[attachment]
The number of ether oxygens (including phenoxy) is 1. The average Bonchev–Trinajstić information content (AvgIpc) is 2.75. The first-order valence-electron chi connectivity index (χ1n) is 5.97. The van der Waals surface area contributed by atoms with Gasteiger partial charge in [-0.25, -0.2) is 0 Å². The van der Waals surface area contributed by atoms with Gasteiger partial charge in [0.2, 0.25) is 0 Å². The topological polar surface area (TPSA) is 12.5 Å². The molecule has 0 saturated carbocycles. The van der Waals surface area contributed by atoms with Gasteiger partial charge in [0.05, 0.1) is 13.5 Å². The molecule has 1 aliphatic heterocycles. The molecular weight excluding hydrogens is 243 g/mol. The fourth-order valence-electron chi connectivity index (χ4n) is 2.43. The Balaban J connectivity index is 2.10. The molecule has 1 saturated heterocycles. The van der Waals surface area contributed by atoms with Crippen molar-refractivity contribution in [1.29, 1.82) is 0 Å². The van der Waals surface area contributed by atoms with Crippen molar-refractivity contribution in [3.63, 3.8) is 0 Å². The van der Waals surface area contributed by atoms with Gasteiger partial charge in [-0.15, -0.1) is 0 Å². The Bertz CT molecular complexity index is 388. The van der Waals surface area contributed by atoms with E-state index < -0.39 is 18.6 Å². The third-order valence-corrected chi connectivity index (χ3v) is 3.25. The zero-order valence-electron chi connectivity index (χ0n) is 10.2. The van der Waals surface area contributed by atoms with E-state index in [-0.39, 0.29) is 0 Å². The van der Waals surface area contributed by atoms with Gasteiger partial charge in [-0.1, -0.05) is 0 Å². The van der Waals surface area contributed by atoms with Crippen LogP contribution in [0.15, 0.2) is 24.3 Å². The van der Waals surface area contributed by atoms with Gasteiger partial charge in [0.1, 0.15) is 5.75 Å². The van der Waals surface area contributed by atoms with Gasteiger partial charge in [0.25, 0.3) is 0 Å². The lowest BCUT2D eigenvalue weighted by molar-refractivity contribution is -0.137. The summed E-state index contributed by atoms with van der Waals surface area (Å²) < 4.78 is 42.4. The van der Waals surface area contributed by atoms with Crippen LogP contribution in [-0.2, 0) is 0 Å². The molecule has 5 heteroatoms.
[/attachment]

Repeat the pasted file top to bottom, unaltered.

The number of ether oxygens (including phenoxy) is 1. The average Bonchev–Trinajstić information content (AvgIpc) is 2.75. The first-order valence-electron chi connectivity index (χ1n) is 5.97. The van der Waals surface area contributed by atoms with Gasteiger partial charge in [-0.25, -0.2) is 0 Å². The van der Waals surface area contributed by atoms with Gasteiger partial charge in [0.2, 0.25) is 0 Å². The topological polar surface area (TPSA) is 12.5 Å². The molecule has 0 saturated carbocycles. The van der Waals surface area contributed by atoms with Gasteiger partial charge in [0.05, 0.1) is 13.5 Å². The molecule has 1 aliphatic heterocycles. The molecular weight excluding hydrogens is 243 g/mol. The fourth-order valence-electron chi connectivity index (χ4n) is 2.43. The Balaban J connectivity index is 2.10. The molecule has 1 saturated heterocycles. The van der Waals surface area contributed by atoms with Crippen molar-refractivity contribution in [1.29, 1.82) is 0 Å². The van der Waals surface area contributed by atoms with Crippen molar-refractivity contribution in [3.63, 3.8) is 0 Å². The van der Waals surface area contributed by atoms with Gasteiger partial charge in [-0.15, -0.1) is 0 Å². The Bertz CT molecular complexity index is 388. The van der Waals surface area contributed by atoms with E-state index < -0.39 is 18.6 Å². The third-order valence-corrected chi connectivity index (χ3v) is 3.25. The zero-order valence-electron chi connectivity index (χ0n) is 10.2. The van der Waals surface area contributed by atoms with E-state index in [-0.39, 0.29) is 0 Å². The van der Waals surface area contributed by atoms with Gasteiger partial charge in [-0.1, -0.05) is 0 Å². The van der Waals surface area contributed by atoms with Crippen LogP contribution in [0.15, 0.2) is 24.3 Å². The van der Waals surface area contributed by atoms with Gasteiger partial charge in [0.1, 0.15) is 5.75 Å². The van der Waals surface area contributed by atoms with Gasteiger partial charge in [0.25, 0.3) is 0 Å². The lowest BCUT2D eigenvalue weighted by molar-refractivity contribution is -0.137. The summed E-state index contributed by atoms with van der Waals surface area (Å²) < 4.78 is 42.4. The van der Waals surface area contributed by atoms with Crippen LogP contribution in [-0.2, 0) is 0 Å². The molecule has 5 heteroatoms.